One in three Americans are at an increased risk of developing kidney disease due to high blood pressure, diabetes or a family history of kidney failure. Even if you do not fit in any of these risk categories, make sure you take care of your kidneys as it will benefit your overall health.
7 secrets for healthy kidneys
There are quite a few things you can do to keep your kidneys functioning properly and as healthy as possible at every stage of life.
- Take in liquids, but do not overdo it. “Contrary to popular belief, no studies have proven over-hydration as an effective practice in enhancing kidney function,” says nephrologist James Simon, MD. It is good to drink enough water, but drinking more than the typical four to six glasses a day will probably not help your kidneys improve their function.
- Eat healthy foods. Your kidneys can tolerate a wide range of dietary habits, but most problems are a result of other medical conditions like high blood pressure and diabetes. The advice is to follow healthy, moderate eating habits to control weight and blood pressure. Preventing diabetes and high blood pressure will help keep healthy kidneys.
- Exercise regularly. Exercising is beneficial and like healthy eating habits, regular physical activity will regulate your weight and high blood pressure. You should also be careful about how much exercise you do because overexerting yourself if you are not in shape can encumber your kidneys.
- Ease up on the supplements and herbal remedies. Disproportionate amounts of certain vitamin supplements and some herbal extracts may cause damage to your kidneys. Check for the recommended daily dose of each supplement or vitamin and make sure you aren’t taking the same vitamin twice by combining multivitamin capsules and singe vitamin capsules.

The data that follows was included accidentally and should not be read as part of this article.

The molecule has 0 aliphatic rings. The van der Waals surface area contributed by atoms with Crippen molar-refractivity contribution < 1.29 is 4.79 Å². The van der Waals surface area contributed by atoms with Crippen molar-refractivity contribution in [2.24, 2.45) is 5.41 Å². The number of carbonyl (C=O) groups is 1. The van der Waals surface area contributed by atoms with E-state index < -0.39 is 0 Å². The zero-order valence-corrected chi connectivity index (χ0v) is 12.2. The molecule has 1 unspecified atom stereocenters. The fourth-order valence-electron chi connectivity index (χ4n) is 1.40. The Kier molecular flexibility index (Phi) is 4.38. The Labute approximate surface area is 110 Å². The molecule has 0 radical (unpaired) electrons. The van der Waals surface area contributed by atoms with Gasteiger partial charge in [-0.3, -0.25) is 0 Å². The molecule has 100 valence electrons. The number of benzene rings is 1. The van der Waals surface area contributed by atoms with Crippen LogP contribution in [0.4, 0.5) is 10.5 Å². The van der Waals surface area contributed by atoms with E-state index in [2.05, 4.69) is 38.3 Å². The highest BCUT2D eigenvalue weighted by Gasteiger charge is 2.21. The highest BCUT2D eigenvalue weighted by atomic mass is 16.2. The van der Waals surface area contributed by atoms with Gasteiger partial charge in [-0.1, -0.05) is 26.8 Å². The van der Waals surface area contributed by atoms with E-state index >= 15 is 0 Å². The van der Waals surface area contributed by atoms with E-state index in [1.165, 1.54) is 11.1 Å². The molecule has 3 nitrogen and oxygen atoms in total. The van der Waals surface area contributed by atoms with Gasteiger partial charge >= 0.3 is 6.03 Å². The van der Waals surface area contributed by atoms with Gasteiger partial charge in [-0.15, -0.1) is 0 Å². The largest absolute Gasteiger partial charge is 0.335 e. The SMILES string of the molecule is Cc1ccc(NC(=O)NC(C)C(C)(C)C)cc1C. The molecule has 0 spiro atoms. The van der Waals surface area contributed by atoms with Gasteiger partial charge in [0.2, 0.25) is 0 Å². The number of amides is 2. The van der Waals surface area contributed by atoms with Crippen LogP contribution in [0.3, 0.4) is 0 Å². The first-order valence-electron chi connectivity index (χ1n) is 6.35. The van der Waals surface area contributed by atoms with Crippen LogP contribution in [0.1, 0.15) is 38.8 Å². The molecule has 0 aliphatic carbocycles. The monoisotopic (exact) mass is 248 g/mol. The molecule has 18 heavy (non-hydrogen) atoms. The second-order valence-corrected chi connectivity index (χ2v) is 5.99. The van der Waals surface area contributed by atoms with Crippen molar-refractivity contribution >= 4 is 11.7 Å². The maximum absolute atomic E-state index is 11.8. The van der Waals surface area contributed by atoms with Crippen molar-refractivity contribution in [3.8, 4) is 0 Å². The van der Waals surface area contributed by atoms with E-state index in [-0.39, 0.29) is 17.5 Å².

- Stop smoking. Smoking can damage blood vessels, which decreases the flow of blood to the kidneys. If the kidneys don’t have adequate blood flow, their optimal function is disturbed. The risk of high blood pressure and kidney cancer increases in smokers.
- Be careful when taking medications. “Common non-prescription pills like ibuprofen and naproxen can cause kidney damage if taken too regularly over a prolonged period,” Dr. Simon says. Having healthy kidneys and using medicine for occasional treatment of pain does not increase the risk. But if you take them for chronic pain or arthritis, you should talk to your doctor about monitoring your kidney function or finding alternative ways to pain control.
- Get regular kidney function screening If you’re at risk. If you have either diabetes or high blood pressure, your doctor will screen for any kidney dysfunction as part of routine care for those conditions.
Often, your kidneys simply become affected by other medical conditions. So you must maintain a healthy lifestyle to prevent any type of disease and as Dr. Simon says:
“Eat healthy, exercise regularly and control your weight. These healthy practices are not new and definitely not specific to kidney health. Healthy kidneys like a healthy body.”